As the outbreak of the novel coronavirus COVID-19 threatens a global pandemic, major stock markets around the world have suffered their worst performance since the 2008 financial crush.
The OECD has warned that the coronavirus outbreak could halve global economic growth this year to 1.5%, the slowest rate since 2009. It has cut its 2020 growth forecast for China to a 30-year low of 4.9%, down from 5.7% in November.
The IMF downgraded its growth forecast for China to 5.6% in 2020, its lowest since 1990. Economists, polled by Reuters during 7-13 February, expected China’s economic growth to slump to 4.5% in the first quarter of 2020, down from 6% in the previous quarter, the slowest since the financial crisis.
Meanwhile, China’s manufacturing sector tumbled in February, as many factories remained closed after the annual lunar new year break. The Manufacturing Purchasing Managers Index (PMI), a widely used measure of factory activity, plunged to a record low in February, reflecting the sharp contraction.
The World Trade Organization (WTO) head expects the coronavirus epidemic to greatly slow the global economy, as China accounts for 19.1% of global GDP using purchasing power parity (PPP), or 17% at current exchange rates, 13% of global trade, and 28% of global manufacturing output in 2018.
Impact on developing economies
Developing countries, especially those dependent on commodity exports and global supply chains, are particularly vulnerable.
The impact is expected to be more severe for the 21 African countries the IMF sees as ‘resource-intensive’, where growth had already slowed to about 2.5%. Trade between Africa and China grew 2.2% in 2019 to US$208.7bn, compared with a 20% rise the year before.
Even Latin America counts China as its largest overall trade partner. The key downside risk is further deterioration of the commodity terms of trade. The most exposed economies are Chile, Peru and, to some extent, Brazil.
Asian developing countries linked to China through supply chains, raw material exports, investment and tourism are especially vulnerable, while other Asian giants, Japan and South Korea, have also been hit by the virus.
Global supply chain disruptions
The virtual shutdown of the ‘factory of the world’ has slowed the supply of products and parts from China, disrupting production the world over. Apple’s manufacturing partner in China, Foxconn, is experiencing production delays, while a Lombardy electronics factory was forced to close by the Italian authorities due to an outbreak.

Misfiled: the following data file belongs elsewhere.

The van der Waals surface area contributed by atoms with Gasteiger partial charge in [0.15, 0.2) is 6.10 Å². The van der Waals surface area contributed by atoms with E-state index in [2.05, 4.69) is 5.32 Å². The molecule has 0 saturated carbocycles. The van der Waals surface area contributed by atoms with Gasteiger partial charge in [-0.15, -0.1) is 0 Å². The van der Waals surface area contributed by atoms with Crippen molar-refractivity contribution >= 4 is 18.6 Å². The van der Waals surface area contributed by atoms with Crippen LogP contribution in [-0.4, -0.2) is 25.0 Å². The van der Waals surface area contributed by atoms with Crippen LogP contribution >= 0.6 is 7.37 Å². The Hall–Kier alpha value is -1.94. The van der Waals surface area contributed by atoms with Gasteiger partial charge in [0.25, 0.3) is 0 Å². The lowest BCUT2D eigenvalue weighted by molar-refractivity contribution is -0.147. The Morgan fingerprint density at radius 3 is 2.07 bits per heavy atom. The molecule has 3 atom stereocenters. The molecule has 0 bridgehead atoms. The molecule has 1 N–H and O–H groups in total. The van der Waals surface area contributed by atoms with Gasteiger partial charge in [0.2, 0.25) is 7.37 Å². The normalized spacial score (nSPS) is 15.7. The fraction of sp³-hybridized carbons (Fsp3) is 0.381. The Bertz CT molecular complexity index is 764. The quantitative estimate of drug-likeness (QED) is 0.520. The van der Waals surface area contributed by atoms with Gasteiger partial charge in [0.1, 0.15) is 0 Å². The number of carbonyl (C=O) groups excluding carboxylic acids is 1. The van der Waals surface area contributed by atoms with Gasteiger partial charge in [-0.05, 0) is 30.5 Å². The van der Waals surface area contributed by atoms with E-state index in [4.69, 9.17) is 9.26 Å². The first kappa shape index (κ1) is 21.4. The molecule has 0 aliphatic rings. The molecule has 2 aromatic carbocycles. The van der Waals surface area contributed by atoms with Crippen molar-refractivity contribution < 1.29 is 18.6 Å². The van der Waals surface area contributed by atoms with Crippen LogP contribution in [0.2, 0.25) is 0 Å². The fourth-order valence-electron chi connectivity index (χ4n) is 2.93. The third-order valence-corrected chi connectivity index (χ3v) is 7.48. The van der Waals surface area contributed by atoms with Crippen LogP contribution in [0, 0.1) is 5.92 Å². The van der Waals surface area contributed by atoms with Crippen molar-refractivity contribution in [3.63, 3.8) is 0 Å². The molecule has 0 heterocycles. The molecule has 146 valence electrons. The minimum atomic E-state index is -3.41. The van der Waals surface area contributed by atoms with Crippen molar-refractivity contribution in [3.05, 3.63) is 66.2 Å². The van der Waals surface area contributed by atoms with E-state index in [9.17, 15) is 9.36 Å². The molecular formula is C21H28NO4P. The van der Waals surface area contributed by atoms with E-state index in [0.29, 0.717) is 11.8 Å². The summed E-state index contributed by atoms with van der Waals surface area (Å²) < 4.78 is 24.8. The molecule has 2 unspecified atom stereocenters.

Some carmakers, including Nissan and Hyundai, have temporarily closed factories outside China due to parts supply shortages. European manufacturing could suffer considerably due to its extensive links with China through supply chains. Already, four of the world’s biggest carmakers are expected to shut down European production.
For the Harvard Business Review, “the worst is yet to come”, expecting the Covid-19 impact on global supply chains to peak in mid-March, “forcing thousands of companies to throttle down or temporarily shut assembly and manufacturing plants in the U.S. and Europe”.
Commodity prices plunge
Prices for commodities, from natural rubber to coal, plunged in February as Chinese companies cancelled orders, dragging down prices.
With the outbreak spreading to more countries, the oil price has been dropping precipitously as global demand weakens further. US and Brent crude benchmark prices fell 16% and 14% respectively during the past week, to its lowest levels since July 2017.
Meanwhile, iron ore prices dropped to US$81.35 per tonne during the first week of February from around US$90 throughout January.
Years of spending cuts due to fiscal austerity policies have undermined public health provisioning, not only in developing countries, but also in developed economies.
Various countries are bracing for economic fall outs from the COVID-19 virus outbreak, but have very limited policy space after eschewing sustained fiscal recovery efforts following the 2008-2009 global financial crisis.
Instead, monetary policies, including unconventional ones, with historically low interest rates and central bank balance sheets, are still being relied upon.
China’s central bank has already cut the country’s benchmark lending rate in February. The US Federal Reserve has recently further loosened monetary policy, with others quickly following or expected to follow. However, while rate cuts may temporarily boost financial market indicators, they are unlikely to be of much help.
Despite rejecting sustained fiscal efforts to revive economic growth in favour of austerity for a decade, debt levels continued to rise as revenue declined due to tax breaks. Scope for a ‘big boost’ fiscal package is also limited by public perceptions of the record global debt level—estimated at US$253tn, more than three times global GDP.
Although the economic consequences of the COVID-19 outbreak require a global response, multilateralism is in disarray. As if to underscore its growing irrelevance, the G20 missed an important opportunity to provide leadership at its 22-23 February finance ministers’ meeting in Riyadh, Saudi Arabia.
*This article was originally published by IPS News Agency and is republished with permission
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